Why you can trust Tom's Hardware Our expert reviewers spend hours testing and comparing products and services so you can choose the best for you. Find out more about how we test.
HDR Grayscale, EOTF & Color
To run HDR benchmarks, we add an HD Fury Integral to the signal chain to simulate HDR10 content from our Accupel DVG-5000 pattern generator. This enables us to measure the EX3501R’s grayscale in 5% increments, track Electro-Optical Transfer Function (EOTF), an electronic value in content that specifies brightness displayed on the monitor, and calculate color gamut capabilities within a Rec.2020 container.
Grayscale Tracking & EOTF
Aside from a slight blue tint in the 60-70% area, the monitor produced no visible errors in our grayscale test.
Performance is near-identical in both HDR and Cinema HDR modes. But you’ll see in the color tests why we prefer Cinema HDR.
Color Gamuts Within Rec.2020
The main difference between HDR and Cinema HDR is the color rendering. Cinema HDR pushes saturations a bit in the mid-tones and improves image quality with more vividness and depth. There is no difference in grayscale or luminance, but the picture is clearly better.
Look at the third and fourth charts (the ones showing DCI) to see what we mean. For Ultra HD Blu-ray, DCI is the gamut you want, and even though the EL2870U won’t hit the outer points, it does track reasonably close to target. That's until 80%, when color runs out.
You won’t mistake this monitor for a DCI-capable screen, but BenQ does the best it can with what’s available from the panel.
Ultra HD Blu-rays
In an effort to see if the EL2870U’s red primary was a problem, we went straight for the "Deserts" episode from Planet Earth II. There were no deficiencies as we watched both wide and close-up shots of exotic sand-swept plains. They were rendered in brilliant oranges, yellows and reds. Detail was the most impressive part. If the camera moved slowly, things like fine spiderwebs and cactus needles popped from the screen with razor-sharp clarity. It’s hard to say whether one can see a difference between Ultra HD and Quad HD resolution, but it’s difficult to imagine a sharper picture than what we can see here.
The EL2870U’s 24p support is a rare thing in computer displays, but BenQ actually includes it in multiple models. That alone is a draw for video pros who need a mastering monitor that can handle film cadences. This panel may not be a poster-child for HDR, but it will work with a wider variety of material than one fixed at 60Hz. Though HDR10 plays without issue, it doesn’t have sufficient native contrast to render more than a tiny improvement in perceived dynamic range.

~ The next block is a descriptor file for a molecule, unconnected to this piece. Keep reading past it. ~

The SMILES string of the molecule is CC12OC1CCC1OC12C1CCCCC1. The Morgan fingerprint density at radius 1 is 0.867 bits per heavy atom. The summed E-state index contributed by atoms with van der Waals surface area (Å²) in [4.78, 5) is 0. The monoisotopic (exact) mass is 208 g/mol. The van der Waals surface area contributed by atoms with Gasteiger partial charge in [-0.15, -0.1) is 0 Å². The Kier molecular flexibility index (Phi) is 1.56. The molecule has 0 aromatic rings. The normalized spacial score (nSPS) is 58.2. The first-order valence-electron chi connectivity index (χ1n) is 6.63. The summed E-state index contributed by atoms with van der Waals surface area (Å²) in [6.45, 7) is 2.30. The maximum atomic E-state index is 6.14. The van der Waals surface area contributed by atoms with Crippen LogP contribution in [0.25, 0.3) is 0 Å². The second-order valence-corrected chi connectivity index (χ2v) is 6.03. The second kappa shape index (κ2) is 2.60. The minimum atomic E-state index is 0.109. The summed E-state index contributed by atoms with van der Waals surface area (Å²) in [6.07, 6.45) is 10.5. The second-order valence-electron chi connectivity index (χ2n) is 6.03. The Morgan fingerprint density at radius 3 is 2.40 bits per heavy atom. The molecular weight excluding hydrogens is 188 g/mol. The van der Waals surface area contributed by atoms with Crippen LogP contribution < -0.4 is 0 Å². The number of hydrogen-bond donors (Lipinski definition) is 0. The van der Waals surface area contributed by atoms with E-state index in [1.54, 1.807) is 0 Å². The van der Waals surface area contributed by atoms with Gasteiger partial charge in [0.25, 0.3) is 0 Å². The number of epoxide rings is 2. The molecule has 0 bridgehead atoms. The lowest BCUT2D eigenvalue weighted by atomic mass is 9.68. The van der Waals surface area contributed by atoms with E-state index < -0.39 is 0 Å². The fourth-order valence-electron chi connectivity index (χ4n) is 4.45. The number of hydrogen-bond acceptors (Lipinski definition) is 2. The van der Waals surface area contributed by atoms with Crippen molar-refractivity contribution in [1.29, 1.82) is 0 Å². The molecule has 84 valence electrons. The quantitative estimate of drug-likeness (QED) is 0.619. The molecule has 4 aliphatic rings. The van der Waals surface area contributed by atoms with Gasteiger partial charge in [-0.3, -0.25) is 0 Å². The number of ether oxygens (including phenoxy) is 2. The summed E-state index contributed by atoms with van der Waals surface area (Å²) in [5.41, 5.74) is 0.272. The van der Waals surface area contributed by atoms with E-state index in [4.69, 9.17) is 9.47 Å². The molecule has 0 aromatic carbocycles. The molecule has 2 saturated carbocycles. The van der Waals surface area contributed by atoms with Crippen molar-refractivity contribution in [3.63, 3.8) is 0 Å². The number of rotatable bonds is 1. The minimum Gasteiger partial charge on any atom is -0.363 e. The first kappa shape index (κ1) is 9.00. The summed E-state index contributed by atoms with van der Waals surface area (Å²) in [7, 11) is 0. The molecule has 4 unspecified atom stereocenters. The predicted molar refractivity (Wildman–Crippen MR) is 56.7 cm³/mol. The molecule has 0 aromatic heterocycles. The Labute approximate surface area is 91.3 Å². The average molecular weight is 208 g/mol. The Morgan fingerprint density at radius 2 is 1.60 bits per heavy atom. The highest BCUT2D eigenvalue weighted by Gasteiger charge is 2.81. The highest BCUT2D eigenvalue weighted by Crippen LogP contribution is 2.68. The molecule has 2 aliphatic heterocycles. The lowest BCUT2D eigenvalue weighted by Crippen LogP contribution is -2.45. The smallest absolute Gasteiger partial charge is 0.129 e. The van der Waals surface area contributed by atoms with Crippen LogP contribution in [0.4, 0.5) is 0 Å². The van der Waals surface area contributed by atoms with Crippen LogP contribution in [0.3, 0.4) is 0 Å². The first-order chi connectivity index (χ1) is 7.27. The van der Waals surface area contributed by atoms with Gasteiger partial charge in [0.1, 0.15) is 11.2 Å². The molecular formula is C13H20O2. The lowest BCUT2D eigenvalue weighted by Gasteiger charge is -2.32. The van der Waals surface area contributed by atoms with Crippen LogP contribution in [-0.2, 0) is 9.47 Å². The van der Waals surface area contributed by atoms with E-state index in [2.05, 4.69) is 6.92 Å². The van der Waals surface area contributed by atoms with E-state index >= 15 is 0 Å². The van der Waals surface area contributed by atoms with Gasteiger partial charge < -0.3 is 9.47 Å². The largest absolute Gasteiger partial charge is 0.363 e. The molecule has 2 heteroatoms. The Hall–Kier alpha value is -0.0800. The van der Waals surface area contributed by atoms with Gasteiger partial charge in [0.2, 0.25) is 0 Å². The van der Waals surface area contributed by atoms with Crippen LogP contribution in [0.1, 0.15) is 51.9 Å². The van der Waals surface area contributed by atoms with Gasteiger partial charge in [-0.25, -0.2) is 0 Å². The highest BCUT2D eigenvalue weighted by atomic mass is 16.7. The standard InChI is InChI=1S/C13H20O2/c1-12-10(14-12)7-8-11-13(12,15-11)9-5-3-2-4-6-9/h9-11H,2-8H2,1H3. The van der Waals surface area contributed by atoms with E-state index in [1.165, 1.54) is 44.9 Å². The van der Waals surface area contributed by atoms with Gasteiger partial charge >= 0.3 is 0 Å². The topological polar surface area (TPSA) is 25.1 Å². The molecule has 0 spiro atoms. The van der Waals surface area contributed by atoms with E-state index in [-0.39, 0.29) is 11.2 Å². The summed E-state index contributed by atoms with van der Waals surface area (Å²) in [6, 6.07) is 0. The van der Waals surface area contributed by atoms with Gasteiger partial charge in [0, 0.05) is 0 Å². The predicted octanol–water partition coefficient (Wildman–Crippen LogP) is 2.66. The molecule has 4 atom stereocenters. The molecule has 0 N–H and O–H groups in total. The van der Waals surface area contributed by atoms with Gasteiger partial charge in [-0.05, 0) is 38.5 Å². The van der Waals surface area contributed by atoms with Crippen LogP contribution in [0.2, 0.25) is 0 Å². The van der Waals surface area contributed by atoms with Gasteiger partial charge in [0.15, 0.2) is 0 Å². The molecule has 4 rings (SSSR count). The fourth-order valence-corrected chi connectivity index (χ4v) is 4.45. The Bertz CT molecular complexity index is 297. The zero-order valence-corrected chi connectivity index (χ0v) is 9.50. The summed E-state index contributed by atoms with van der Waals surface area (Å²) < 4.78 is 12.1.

Comparatively, a good VA screen will look better showing SDR content. Our takeway? Don’t buy the EL2870U just for HDR. Its FreeSync feature is a more significant upgrade over a rank-and-file Ultra HD display.
MORE: Best Gaming Monitors
MORE: How We Test Monitors
MORE: All Monitor Content
Current page: HDR Grayscale, EOTF & ColorPrev Page Grayscale, Gamma & Color Next Page Viewing Angles, Uniformity, Response, Lag & FreeSync
Stay on the Cutting Edge
Join the experts who read Tom's Hardware for the inside track on enthusiast PC tech news — and have for over 25 years. We'll send breaking news and in-depth reviews of CPUs, GPUs, AI, maker hardware and more straight to your inbox.
Christian Eberle is a Contributing Editor for Tom's Hardware US. He's a veteran reviewer of A/V equipment, specializing in monitors.
Overclocker hits 1000+ fps in Counter Strike 2 - Intel 14900k CPU, RTX 4090 GPU, and liquid nitrogen deliver frame-ripping performance
Samsung to be among first with Meteor Lake laptop - tipped to launch Galaxy Book 4 on Dec 15
Silicon Power US75 (2TB) Review: A Practical Choice for the Everyday Gamer
Good price for Ultra HD)Reply
Get the Samsung 32" 4k VA for $369-$399 instead. This monitor makes no sense.Reply
I just don't understand some of the comment these so called reporters make(or whatever title they have), "Ultra HD is more than just 3840x2160 resolution" Erm, yeah, not it isn't. HDR and extended colour support have totally zero to do with UHD, UHD refers to the resolution nothing else. This is 2 or 3 times now I have caught these people talking total crap. I was under the impression that these people know what they are talking about, yet to my dismay I have found that they don't S I guess I won't be relying on this site for any information in the future.Reply
"Ultra HD is more than just 3840x2160 resolution", I've heard UHD also includes the 7680x4320 resolution(, etc?). It's just that the 3840x2160 is the lowest resolution that can still be called a UHD display.Reply
My LG TV is IPS, has larger speakers, 43 inch, can function as an analog and digital TV, has a remote, Wi-FI and LAN, similar HDR spec and is CHEAPER.Reply